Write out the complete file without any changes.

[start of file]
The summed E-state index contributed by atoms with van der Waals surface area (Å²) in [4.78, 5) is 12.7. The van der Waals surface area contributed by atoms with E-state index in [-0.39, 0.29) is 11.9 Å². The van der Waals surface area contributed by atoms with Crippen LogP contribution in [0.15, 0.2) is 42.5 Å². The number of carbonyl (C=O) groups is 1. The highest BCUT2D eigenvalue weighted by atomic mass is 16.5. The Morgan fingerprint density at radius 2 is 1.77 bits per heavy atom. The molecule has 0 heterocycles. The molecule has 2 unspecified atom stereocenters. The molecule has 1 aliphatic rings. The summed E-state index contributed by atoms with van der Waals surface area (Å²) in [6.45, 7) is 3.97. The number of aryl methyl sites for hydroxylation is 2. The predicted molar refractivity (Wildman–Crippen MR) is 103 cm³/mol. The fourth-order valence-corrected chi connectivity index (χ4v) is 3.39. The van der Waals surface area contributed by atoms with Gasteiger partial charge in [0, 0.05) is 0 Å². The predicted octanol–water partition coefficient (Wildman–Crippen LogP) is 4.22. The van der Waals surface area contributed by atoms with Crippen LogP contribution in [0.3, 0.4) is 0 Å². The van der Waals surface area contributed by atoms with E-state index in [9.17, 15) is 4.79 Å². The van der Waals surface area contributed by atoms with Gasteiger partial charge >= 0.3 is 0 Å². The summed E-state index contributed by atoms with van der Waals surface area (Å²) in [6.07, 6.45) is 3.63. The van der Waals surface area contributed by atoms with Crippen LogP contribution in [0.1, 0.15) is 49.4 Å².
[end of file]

The summed E-state index contributed by atoms with van der Waals surface area (Å²) in [4.78, 5) is 12.7. The van der Waals surface area contributed by atoms with E-state index in [-0.39, 0.29) is 11.9 Å². The van der Waals surface area contributed by atoms with Crippen LogP contribution in [0.15, 0.2) is 42.5 Å². The number of carbonyl (C=O) groups is 1. The highest BCUT2D eigenvalue weighted by atomic mass is 16.5. The Morgan fingerprint density at radius 2 is 1.77 bits per heavy atom. The molecule has 0 heterocycles. The molecule has 2 unspecified atom stereocenters. The molecule has 1 aliphatic rings. The summed E-state index contributed by atoms with van der Waals surface area (Å²) in [6.45, 7) is 3.97. The number of aryl methyl sites for hydroxylation is 2. The predicted molar refractivity (Wildman–Crippen MR) is 103 cm³/mol. The fourth-order valence-corrected chi connectivity index (χ4v) is 3.39. The van der Waals surface area contributed by atoms with Gasteiger partial charge in [0, 0.05) is 0 Å². The predicted octanol–water partition coefficient (Wildman–Crippen LogP) is 4.22. The van der Waals surface area contributed by atoms with Crippen LogP contribution in [0.3, 0.4) is 0 Å². The van der Waals surface area contributed by atoms with E-state index in [9.17, 15) is 4.79 Å². The van der Waals surface area contributed by atoms with Gasteiger partial charge >= 0.3 is 0 Å². The summed E-state index contributed by atoms with van der Waals surface area (Å²) in [6.07, 6.45) is 3.63. The van der Waals surface area contributed by atoms with Crippen LogP contribution in [0.1, 0.15) is 49.4 Å².